All of the scenes are stories told by the soldiers in their testimonies.
• Running a Checkpoint—crossing without a permit; soldier abuse
• Kafka in Hebron—making the absurd normal
• Gaza Blockade—shooting at the kids for “security”
• Erez Crossing—“You can’t bring anything in.”
• Farmer’s Olive Trees Destroyed—the Wall
• House Search and Vandalism
• Change of Address—house demolition as collective punishment
3. Exploring a Quote: Advanced Exercise
This exercise is best for groups that have considerable knowledge about the Israeli/Palestinian history and conflict. It offers the opportunity to be quite open-ended and creative. Responses may relate to other aspects of the play, the I/P conflict in general, analogies to U.S. society (or other global ones), or personal connections.
Needed: Note cards and flip chart
Hand out note cards at the beginning of your screening. Tell the participants to write down any quotes that stand out to them as significant in terms of the play as a whole, or the I/P situation in general.
After the screening, ask for several quotes from the group and write them on the board or flipchart. Ask each contributor to explain why the quote chosen is significant. Choose no more than 5 (possibly by voting) for a discussion with the entire group. (45 minutes)
If the group has difficulty coming up with quotes, here are some that other audience members have chosen:
. . . . Were any of you stationed near the Wall?
The separation barrier--it’s for Israel’s security.
Separation wall, separation fence, apartheid wall, security wall, security fence-
It is for Israel’s security!
What do you mean?
Well, it’s going around settlements, taking over a lot more of the Palestinians’ land. It’s an annexation wall.”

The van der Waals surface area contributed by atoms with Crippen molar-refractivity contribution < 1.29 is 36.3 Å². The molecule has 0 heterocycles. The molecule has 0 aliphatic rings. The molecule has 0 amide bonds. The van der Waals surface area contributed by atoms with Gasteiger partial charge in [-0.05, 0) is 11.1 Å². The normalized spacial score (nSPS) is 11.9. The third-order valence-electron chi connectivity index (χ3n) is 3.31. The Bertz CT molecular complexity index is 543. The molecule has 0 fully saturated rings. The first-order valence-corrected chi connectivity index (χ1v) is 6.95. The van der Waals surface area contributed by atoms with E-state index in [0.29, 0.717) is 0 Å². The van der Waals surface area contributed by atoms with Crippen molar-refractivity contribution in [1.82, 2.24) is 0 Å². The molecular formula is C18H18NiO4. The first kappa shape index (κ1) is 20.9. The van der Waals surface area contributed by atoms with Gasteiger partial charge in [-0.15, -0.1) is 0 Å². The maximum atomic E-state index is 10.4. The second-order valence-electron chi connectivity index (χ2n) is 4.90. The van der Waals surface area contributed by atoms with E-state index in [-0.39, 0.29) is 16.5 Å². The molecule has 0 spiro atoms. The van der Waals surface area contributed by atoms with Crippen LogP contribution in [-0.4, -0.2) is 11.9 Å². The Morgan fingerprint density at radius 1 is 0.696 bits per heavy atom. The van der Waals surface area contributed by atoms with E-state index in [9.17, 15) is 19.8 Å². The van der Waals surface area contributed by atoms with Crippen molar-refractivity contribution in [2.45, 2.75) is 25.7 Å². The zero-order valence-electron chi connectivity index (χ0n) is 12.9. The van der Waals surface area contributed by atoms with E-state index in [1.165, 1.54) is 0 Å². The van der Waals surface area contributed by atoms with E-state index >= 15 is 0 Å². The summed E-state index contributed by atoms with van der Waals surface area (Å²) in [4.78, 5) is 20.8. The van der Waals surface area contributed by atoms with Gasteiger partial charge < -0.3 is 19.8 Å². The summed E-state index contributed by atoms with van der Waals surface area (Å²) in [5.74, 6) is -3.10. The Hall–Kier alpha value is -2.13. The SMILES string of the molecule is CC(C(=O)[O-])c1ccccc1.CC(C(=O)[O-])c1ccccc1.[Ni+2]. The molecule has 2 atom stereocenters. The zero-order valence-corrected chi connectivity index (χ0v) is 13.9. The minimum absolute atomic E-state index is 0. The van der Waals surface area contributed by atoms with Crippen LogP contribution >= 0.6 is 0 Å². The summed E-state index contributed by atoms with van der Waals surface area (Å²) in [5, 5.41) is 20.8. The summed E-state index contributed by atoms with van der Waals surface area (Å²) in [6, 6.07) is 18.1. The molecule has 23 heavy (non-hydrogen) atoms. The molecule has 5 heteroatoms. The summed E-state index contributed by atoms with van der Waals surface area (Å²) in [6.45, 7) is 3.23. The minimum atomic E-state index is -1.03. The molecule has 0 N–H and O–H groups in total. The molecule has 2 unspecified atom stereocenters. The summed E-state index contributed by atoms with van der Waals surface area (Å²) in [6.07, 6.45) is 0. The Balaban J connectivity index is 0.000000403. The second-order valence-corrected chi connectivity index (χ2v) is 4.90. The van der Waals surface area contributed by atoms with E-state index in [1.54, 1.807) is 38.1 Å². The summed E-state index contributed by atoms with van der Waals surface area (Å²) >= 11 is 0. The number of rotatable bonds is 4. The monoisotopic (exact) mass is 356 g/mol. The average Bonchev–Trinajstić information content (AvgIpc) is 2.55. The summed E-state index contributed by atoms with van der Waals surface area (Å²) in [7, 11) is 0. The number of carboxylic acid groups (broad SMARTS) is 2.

“I was a part of a machine that spread a lot of devastation and fear.” (Soldier 1)
“’Our mission is to disrupt and harass people’s lives.’ That was our job description. Disrupt the lives of the people who live there, because this disrupts terrorist activity.” (Soldier 1)
“In the Territories, every Palestinian is a potential terrorist.” (Soldier 3)
“This was the first time I understood that everything I was told was complete bullshit. From then on, I didn’t stop doing the things I did. I just stopped thinking.” (Soldier 2)
“A person who gave you some trouble, who disturbed the peace at the checkpoint, who spoke to you in a certain way . . . you have to keep your authority, you have to keep it so they respect you. That's the reality of the checkpoint. “ (Soldier 3)
“The settlers told me, ‘We stretch the law; the law will bend according to what we do.’” (Soldier 2)
“I have to flip a switch in my brain so I can keep hating Arabs and justifying what the Jews do. But no, wait, I still can’t agree with the Jews, because they started it, it’s because of the settlers that we’re here.” (Soldier 1)
Action for Justice—Now What?
By this point, lots of opinions may have been expressed, including quite different or even antagonistic ones. Think of how to wrap up the discussion and move on to future actions, if possible.
Depending on the composition of the group, there may be people who have taken some of these actions on behalf of other causes. But there may well be no one who has ever gotten so involved. You could ask for a show of hands to indicate interest in these different ideas as a means of identifying those participants who might want to meet again to discuss how to proceed.